It is with a ton of excitement and a bit of sadness that I share with you that Andrea and I will be packing up this June and moving north. I will be attending a seminary in Wisconsin — Nashotah House Theological Seminary. We’ll be on campus for the 2015-16 academic year and making big plans for the future!
Our sadness comes from knowing how much we will miss all of the amazing families at our church and all the incredible friends we’ve met in Texas! We’ve been Texans now for over 3 years. It feels like home and we will miss it!
Our family is loved, our kids are well cared for and we have really come to love the people and place in return!
Our year at seminary will be really exciting. Nashotah House is a very unique place and will offer our family a great opportunity to be formed spiritually through prayer, worship and education. There is also a great community of families, students and faculty that we look forward to sharing life with.
We take this step after a lot of thought and prayer.
We sense God leading and we want to follow!
If you know me, you know that I’ve had church planting on my heart for a long time! Andrea and I are beginning to feel like it might just be the time to do that. WOW!! But we want to be ready! Our hope is that Nashotah will be just the right place for us to be formed spiritually and to prepare through prayer and conversation for the adventure of church planting! We’ll be on campus for about one year and then I will finish up my education through their distance program while living in the place we have discerned to plant a church.
In conversations with my Sr. Pastor / Rector, Fr. David Roseberry, he also recommended I pursue this education with my sense of a calling to ordained ministry, leadership and church planting in mind. So, I’m looking forward to the theological studies and Anglican formation, but Andrea and I are really excited to take this year to pray and dream about church planting.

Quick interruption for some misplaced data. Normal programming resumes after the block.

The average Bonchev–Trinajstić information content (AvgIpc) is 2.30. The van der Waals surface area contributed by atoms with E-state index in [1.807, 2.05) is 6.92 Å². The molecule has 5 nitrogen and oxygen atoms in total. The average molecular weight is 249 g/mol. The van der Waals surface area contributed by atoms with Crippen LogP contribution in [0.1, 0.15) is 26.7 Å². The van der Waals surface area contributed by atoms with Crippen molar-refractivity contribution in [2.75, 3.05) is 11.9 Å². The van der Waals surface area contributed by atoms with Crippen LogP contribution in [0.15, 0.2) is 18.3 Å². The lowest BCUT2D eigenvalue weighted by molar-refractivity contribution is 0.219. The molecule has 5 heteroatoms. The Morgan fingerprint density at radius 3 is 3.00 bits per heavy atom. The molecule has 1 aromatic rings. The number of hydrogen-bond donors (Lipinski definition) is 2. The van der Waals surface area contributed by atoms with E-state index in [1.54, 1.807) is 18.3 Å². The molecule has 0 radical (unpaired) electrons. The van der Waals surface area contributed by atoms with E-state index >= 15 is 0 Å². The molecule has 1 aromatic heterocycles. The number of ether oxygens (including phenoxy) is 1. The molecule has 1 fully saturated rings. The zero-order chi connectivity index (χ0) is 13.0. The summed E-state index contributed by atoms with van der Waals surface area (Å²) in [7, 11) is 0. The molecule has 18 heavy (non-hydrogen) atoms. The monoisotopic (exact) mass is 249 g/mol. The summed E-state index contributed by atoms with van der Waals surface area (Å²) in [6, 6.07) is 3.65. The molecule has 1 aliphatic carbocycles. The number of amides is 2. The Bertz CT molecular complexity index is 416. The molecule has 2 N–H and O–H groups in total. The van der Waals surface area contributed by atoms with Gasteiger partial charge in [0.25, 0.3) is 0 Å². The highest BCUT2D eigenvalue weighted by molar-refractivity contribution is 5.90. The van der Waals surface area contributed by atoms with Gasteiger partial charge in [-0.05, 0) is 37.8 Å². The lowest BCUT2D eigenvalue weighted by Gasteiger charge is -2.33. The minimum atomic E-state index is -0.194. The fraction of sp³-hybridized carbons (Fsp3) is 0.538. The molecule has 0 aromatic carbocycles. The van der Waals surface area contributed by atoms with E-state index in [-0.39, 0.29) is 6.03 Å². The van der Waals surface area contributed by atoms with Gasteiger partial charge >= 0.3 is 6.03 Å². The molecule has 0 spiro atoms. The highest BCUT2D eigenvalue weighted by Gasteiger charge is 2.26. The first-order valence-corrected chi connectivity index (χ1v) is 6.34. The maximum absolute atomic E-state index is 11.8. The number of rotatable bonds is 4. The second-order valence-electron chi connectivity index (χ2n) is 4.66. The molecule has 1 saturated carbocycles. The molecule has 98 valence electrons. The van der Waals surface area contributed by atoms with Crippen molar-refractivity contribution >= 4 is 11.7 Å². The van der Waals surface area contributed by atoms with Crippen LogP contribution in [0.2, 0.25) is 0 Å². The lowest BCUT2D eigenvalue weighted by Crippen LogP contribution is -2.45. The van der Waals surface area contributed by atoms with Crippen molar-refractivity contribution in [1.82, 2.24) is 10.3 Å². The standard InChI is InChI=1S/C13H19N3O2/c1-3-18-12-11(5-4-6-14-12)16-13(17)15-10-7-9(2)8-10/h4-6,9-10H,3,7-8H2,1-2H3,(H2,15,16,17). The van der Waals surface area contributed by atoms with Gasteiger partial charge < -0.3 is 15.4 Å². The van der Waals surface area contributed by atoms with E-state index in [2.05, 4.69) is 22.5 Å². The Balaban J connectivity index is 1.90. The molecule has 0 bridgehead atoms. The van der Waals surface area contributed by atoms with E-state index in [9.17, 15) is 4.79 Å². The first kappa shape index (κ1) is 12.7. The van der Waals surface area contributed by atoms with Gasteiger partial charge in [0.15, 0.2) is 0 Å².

Our prayer will be where, when, and with whom God might want us to plant a church. Our leaning right now is that we will end up back in McKinney, Texas. McKinney was rated the #1 place to live in America this past year! And we think it just might need a strong new church to participate in God’s mission of love and redemption among the growing population! We’re open to where God will lead us and who he will put in our path to partner with, but this is what we are currently thinking about and praying about.
It really is exciting!
But it’s a bit scary as well!
We need all the prayer and support you can give!
We are going to be doing fundraising over the next six months to cover some of the tuition and living expenses, so plan on hearing from us.
We also plan on setting up a blog specifically to keep all our friends and family in the loop on how you can pray for us and support us as we embark on this new journey!
(Look for that in the next month!)
We know that God is leading us and that we have a strong community of friends and family that will come alongside us to participate in what God is doing!
We are excited to see how God will lead and provide over these next couple years. Thank you in advance for your prayers and support!
With love and excitement,
Erik and Andrea
Lent has become my favorite liturgical season. Not because it’s fun and festive but because it has produced the most significant spiritual growth in my life. One of my proposals is that every liturgical season is a gift from God that enables a person to become fully human and experience spiritual growth in particular ways.